We also have a research collaboration with Duncan of Jordanstone College of Art & Design and lead the Digital Human Research Group with Dr Chris Rowland.
Our research group collaborates frequently with Museums and the media, especially relating to craniofacial depiction of people from the past. Examples of this would be depictions of:
- Richard III in collaboration with the University of Leicester
- Mary, Queen of Scots in collaboration with the National Museum of Scotland
- Robert Burns in collaboration with Rab Wilson
- J.S. Bach in collaboration with the Bachhaus: Guardian BBC
- Clonycavan man, a bog body, with the National Museum of Ireland: University of Dundee
We also have research collaborations with the:
- Catholic University of Leuven;
- The Anthropological Research Facility at University of Tennessee;
- Department of Dental Science at the University of Sao Paulo;
- Department of Psychology at the University of Texas, El Paso;
- the Netherlands Forensic Institute (NFI);
- and the Dental Science Research Institute, Chonnam National University, Korea.
Some of our work is presented in Axis, our online journal for postgraduate and undergraduate student research in the fields of anatomy, forensic anthropology, forensic/medical art, and human identification.
We offer one, three and four year research based degrees in all our subject areas. PhD students in our Greenhouse scheme provide up to 15 hours anatomy demonstrating as part of their funding agreement.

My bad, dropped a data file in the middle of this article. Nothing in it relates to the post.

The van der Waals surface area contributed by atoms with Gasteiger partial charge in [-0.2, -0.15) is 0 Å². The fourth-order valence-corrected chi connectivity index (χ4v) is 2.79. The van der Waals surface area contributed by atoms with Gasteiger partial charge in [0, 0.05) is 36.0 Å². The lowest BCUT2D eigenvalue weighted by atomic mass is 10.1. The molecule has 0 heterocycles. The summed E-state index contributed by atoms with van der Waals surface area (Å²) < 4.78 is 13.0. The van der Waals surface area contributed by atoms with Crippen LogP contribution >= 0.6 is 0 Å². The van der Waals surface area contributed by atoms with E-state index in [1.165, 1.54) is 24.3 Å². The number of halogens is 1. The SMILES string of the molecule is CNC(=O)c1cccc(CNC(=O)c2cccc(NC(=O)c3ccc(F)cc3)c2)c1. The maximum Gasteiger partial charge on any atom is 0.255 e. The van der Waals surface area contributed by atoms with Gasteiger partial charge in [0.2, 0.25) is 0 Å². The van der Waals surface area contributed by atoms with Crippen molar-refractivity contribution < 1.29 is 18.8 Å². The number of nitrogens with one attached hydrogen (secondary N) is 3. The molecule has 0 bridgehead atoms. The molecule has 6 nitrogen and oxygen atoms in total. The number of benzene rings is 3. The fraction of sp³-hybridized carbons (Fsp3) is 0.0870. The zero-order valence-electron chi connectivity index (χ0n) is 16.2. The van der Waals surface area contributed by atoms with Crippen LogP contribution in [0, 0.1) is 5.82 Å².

You should have an honours degree at 2.1 or above, and/or a Masters degree in a relevant discipline.
English Language Requirement: IELTS of 6.5 overall, with no less than 6.0 in the written component and no less than 5.5 in any other component, if your first language is not English. Please check our Language Requirements page for details of equivalent grades from other test providers, and information about the University of Dundee English Language courses.
English Language Pre-Sessional Programmes
We offer Pre-Sessional programmes which are designed to prepare you for university study, the 24 week and 10 week programmes provide additional English language tuition for students who do not meet our minimum English language requirements by up to 1.0 IELTS and 0.5 IELTS respectively. Successful completion of these programmes guarantees progression to various degrees at the University of Dundee as long as you hold a relevant offer.
Fees & Funding
Please visit our Fees & Funding webpages for general postgraduate research funding information.
How to Apply
To apply for a research degree, use the online system UKPASS. You may wish to visit our How to Apply webpage first for more information on what you should submit as part of your application.
You must read the information regarding how to upload relevant documents to UKPASS before proceeding with your application.
- PhD in CAHID (3 years)
- PhD in CAHID (4 years)
- Masters by Research in CAHID
- Non-graduating research in CAHID (6 months or more)
- Non-graduating research in CAHID (less than 6 months)
Referee form and guidance and be found on the postgraduate How To Apply page
Professor Niamh Nic Daeid
+44 (0)1382 384560